NTSB preliminary report says plane attempted to make U-turn before crashing in Chickamauga Lake

NTSB preliminary report says plane attempted to make U-turn before crashing in Chickamauga Lake

Report on Soddy-Daisy plane crash offers few new details

February 12th, 2019 by Staff Report in Breaking News

Private contractors on Friday recover the wreckage of a small plane that crashed in Chickamauga Lake on Monday, January 7, 2019. / Contributed photo by Hamilton County Sheriff's Office Public Relations Division

Updated at 5:09 p.m. on Tuesday, Feb. 12, 2019, with more information.

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A preliminary report from the NTSB offers some new details about January's fatal plane crash in Soddy-Daisy, but what exactly contributed to the plane's downfall remains unclear.

A witness told federal investigators that the aircraft made a U-turn at low altitude before plummeting into Chickamauga Lake near Camp Vesper Point just after 1:30 p.m. on Jan. 7, according to the report released on Feb. 8 by the National Transportation Safety Board, the federal agency that investigates all civil aviation crashes.

Pilot Frank Davey, 67, and his passenger, Lynda Marinello, 55, were killed on impact.

Their remains were recovered from the wreckage days later on Jan. 10, and the plane itself was brought up the next day.

The flight originated from Dallas Bay Sky Park, according to the report, and Times Free Press news partner WRCB News Channel 3 reported airport officials said the plane was taking a "scenic flight" and was not headed to another city.

The report says no fight plan had been filed that day. But that isn't unusual for local flights, an NTSB spokesman said Tuesday. Flight plans are usually filed for flights that cover a longer distance.

The sky that day was mostly clear with scattered clouds and a visibility of about 10 miles.

A witness told investigators he was in his home watching the airplane fly over the lake from his study.

"He noted that the airplane appeared to do a tight U-turn at a low altitude, about two or three treetop lengths above the water, which he initially thought might have been aerobatics," the NTSB report states.

That is when the plane spiraled down counterclockwise and struck the lake. The witness then contacted emergency services and assisted local responders in finding the wreckage.

At the time of the crash, a local resident told the Times Free Press he saw the crash and called 911.

"I was looking out of the window and it looked like it did a tight loop and it started to spiral down," said the man, who declined to give his name. "I thought it was doing an acrobatic [maneuver] and lost control. Then I saw the crash. I could see the splash on the other side of the cliff."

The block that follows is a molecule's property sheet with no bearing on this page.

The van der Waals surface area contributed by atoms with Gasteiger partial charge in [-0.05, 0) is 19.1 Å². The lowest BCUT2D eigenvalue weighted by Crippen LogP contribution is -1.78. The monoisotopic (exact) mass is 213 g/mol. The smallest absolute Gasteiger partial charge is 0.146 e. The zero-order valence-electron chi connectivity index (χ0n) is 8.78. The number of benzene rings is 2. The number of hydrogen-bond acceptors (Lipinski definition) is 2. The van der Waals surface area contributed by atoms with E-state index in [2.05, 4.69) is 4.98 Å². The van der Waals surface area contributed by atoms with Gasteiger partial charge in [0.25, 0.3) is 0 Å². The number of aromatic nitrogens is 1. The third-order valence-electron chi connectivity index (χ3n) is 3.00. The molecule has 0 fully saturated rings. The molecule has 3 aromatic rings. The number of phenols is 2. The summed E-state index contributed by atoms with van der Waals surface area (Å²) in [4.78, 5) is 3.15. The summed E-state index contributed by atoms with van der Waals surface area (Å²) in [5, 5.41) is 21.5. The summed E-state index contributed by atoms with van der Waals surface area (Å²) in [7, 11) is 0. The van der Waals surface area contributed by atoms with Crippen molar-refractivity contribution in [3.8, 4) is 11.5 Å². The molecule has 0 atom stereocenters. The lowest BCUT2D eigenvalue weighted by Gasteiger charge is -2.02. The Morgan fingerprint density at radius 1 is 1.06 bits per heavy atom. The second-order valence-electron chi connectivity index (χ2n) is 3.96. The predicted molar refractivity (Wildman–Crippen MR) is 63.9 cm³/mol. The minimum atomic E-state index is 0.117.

The report says the plane's airframe was found, but the engine and propeller were not. A GoPro camera also was recovered. It was mounted on the right horizontal stabilizer, and data from the camera was sent to the NTSB Vehicle Recorders Division in Washington, D.C., for examination.

The findings of that information likely will not be released until the final NTSB report, which may take up to two years to be completed.

The plane was a four-seat Bellanca 1730-A owned by Davey and was inspected on June 1, 2018, the report states. At that time, the airframe and engine had accrued 2,156 total hours since new. That is nearing the benchmark for an engine overhaul, an ATP Flight School spokesman said, but it wouldn't be a red flag if the aircraft was maintained properly.

The reports says Davey held a commercial pilot certificate and had most recently been issued a second-class medical certificate from the Federal Aviation Administration on Feb. 1. That certificate for a pilot over age 40 is good for one year, FAA spokeswoman Kathleen Bergen said.

Davey had total flight experience of 3,800 hours, according to the report.

Marinello's daughter, Alaina Marinello, said the family is anxiously but patiently awaiting more definitive answers as to why the plane went down.

"We're just stuck in the waiting period as everyone else is," she said. "At least the preliminary report came out, and that's good. [It] makes me feel better knowing they're working toward answering the questions, and that gives me peace of mind. [We] appreciate their efforts. It [isn't going] unnoticed."

The investigation was initially delayed by the partial government shutdown, as were other investigations across the country.

Work stopped on 1,815 ongoing aviation safety investigations, 33 ongoing rail, pipeline, and hazardous materials investigations, 44 ongoing marine investigations and 21 ongoing highway investigations, according to an NTSB news release.

But with another shutdown looming, NTSB investigations could again grind to a halt if White House and congressional leaders don't strike a deal to fund President Donald Trump's border wall by Friday.

Contact staff writer Rosana Hughes at rhughes@timesfree press.com or 423-757-6327 with tips or story ideas. Follow her on Twitter @Hughes Rosana.